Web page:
Why is Jupiter a highly unlikely candidate to host Humans?

bread food salad red
Photo by Nataliya Vaitkevich on Pexels.com

It’s not difficult to picture humans working and living on the Red Planet, Mars. Maybe they’ll be harsh asteroid miners making their fortune mining precious minerals out of the endless supply of space rocks.

Venus also seems like it’s a pretty great place to live if we stick to the clouds in swimming sky cities, using the jet streams in our steampunk airships. However, there’s a doubtful and nearly impossible place to live – Jupiter.

With the exploration of Jupiter by NASA and other space agencies, we learn many interesting facts about this giant planet.

Jupiter is tough to travel to from the Earth because of its enormous gravity and extremely chaotic atmosphere. Even though NASA has managed to get two space shuttles to land on the surface of Jupiter, it would still take more than ten times the mass of Jupiter to squeeze into our solar system. Jupiter is a very peculiar planet, and it is shrouded in mystery. Therefore, it is highly doubtful that any humans would survive in such a hostile environment.

Jupiter is made of mostly helium gas and hydrogen. So, trying to land on it would be like trying to land on a thick, dense cloud here on Earth. There’s no landmass or crust to break your free fall on Jupiter.

Technically, if you could stand on the cloud tops of Jupiter, you would experience around more than double the gravity that you share on Earth. So, it’ll drag you down, and you’d fall to your death because it’s a gas planet made of hydrogen, the lightest known element in the Universe.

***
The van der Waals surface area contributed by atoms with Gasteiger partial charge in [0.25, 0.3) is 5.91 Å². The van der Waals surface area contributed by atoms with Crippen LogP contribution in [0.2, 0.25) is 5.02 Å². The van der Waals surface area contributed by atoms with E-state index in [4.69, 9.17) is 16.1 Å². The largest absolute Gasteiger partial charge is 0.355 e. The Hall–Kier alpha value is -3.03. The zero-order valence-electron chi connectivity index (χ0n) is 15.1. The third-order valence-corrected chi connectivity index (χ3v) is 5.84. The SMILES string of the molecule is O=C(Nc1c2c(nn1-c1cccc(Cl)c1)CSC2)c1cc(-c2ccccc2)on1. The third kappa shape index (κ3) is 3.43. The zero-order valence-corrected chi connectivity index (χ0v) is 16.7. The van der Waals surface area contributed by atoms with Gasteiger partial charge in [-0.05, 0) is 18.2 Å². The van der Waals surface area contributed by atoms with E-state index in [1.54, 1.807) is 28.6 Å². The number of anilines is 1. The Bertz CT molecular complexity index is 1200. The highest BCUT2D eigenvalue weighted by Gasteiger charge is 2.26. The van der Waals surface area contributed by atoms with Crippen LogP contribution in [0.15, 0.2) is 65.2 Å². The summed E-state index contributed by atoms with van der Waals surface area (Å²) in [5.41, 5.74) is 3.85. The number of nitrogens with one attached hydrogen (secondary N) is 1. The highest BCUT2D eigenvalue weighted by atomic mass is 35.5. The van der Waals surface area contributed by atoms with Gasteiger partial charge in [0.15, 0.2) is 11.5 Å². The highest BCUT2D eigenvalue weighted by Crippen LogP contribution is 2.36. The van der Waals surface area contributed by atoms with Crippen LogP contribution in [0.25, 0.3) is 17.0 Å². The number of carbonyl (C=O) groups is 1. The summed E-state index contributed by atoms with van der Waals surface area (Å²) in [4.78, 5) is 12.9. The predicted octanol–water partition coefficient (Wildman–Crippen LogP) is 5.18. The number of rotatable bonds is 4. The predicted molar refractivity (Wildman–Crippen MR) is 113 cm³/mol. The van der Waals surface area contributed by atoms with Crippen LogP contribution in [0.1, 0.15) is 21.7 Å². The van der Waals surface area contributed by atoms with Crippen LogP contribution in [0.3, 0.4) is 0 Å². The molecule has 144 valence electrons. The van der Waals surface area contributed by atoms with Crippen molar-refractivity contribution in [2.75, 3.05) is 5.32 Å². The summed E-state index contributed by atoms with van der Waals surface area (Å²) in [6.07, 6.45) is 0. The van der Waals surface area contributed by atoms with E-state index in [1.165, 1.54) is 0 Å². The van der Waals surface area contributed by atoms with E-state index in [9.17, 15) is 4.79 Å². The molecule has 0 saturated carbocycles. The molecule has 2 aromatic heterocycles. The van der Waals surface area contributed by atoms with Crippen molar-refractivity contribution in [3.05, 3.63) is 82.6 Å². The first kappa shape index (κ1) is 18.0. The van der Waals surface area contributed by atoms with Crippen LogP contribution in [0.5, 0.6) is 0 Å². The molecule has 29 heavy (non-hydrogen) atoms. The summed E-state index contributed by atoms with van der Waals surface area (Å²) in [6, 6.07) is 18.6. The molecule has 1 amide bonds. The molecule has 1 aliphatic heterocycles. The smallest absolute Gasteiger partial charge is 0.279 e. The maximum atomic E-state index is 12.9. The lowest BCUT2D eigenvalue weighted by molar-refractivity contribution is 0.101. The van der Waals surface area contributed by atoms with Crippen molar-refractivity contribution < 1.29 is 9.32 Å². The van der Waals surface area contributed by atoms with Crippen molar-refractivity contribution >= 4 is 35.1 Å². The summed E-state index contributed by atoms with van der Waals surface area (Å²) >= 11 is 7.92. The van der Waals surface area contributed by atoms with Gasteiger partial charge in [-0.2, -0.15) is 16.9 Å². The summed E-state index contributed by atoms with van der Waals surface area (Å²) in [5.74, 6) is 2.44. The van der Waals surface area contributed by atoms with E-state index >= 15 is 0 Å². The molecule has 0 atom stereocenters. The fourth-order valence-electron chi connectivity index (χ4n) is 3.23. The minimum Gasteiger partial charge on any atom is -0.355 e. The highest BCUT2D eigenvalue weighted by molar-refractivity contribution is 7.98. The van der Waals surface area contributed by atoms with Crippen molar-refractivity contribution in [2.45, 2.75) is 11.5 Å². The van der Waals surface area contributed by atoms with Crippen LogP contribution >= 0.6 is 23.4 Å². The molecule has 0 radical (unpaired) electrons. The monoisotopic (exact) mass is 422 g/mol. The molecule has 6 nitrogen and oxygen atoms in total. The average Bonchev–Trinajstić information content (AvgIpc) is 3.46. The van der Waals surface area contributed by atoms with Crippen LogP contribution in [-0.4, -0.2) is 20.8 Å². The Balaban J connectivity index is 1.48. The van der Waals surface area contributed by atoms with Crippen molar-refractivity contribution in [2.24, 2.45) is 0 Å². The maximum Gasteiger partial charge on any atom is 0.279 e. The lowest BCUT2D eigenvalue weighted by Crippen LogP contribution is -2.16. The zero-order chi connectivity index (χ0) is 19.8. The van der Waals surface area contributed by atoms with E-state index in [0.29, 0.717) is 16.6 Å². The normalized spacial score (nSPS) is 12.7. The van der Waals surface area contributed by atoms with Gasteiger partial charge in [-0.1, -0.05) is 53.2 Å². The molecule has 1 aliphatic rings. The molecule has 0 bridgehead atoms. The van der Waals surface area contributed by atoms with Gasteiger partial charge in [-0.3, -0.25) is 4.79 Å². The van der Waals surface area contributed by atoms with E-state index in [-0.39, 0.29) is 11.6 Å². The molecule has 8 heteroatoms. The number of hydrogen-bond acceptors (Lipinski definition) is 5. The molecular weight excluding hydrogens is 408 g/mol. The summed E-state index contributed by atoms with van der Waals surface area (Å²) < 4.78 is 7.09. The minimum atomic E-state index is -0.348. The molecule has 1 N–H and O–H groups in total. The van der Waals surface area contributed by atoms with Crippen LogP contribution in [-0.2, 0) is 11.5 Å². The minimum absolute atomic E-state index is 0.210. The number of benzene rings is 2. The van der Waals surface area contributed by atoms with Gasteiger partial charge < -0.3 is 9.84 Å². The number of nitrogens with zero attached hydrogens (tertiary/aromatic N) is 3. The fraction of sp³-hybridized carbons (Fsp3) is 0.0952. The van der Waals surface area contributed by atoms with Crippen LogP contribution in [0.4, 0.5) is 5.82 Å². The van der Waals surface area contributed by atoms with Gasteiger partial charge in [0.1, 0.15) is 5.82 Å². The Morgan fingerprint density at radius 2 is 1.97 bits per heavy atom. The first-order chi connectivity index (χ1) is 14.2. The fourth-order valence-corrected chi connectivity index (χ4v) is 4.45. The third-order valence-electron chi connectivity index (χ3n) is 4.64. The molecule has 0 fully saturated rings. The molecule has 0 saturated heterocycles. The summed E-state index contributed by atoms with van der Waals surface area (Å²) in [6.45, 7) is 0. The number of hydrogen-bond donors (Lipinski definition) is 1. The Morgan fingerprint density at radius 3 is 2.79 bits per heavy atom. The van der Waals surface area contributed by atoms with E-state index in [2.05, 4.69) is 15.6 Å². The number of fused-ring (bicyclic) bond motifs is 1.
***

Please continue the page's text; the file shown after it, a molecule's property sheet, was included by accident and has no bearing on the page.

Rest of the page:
If you want to use your aircraft to explore Jupiter, then you are probably in for a disappointment. Jupiter is highly dense, so it is almost impossible for a spacecraft to travel to its lowest regions. It would only be possible for a probe to venture into the clouds at the poles.

Jupiter is encircled by an immense magnetic field, ten times more powerful than Earth’s. It catches particles and then beats them around like an accelerator. You will be cooked by a cosmic microwave oven if you are anywhere around it.

So, yes, it is highly unlikely to come near Jupiter, then alone land on the gas giant, and humans are better off on Earth or perhaps trying to colonize Mars and Venus. Maybe, the moons of Jupiter could present us with another exciting option. We have covered this in our previous article.

Was it worth reading? Let us know.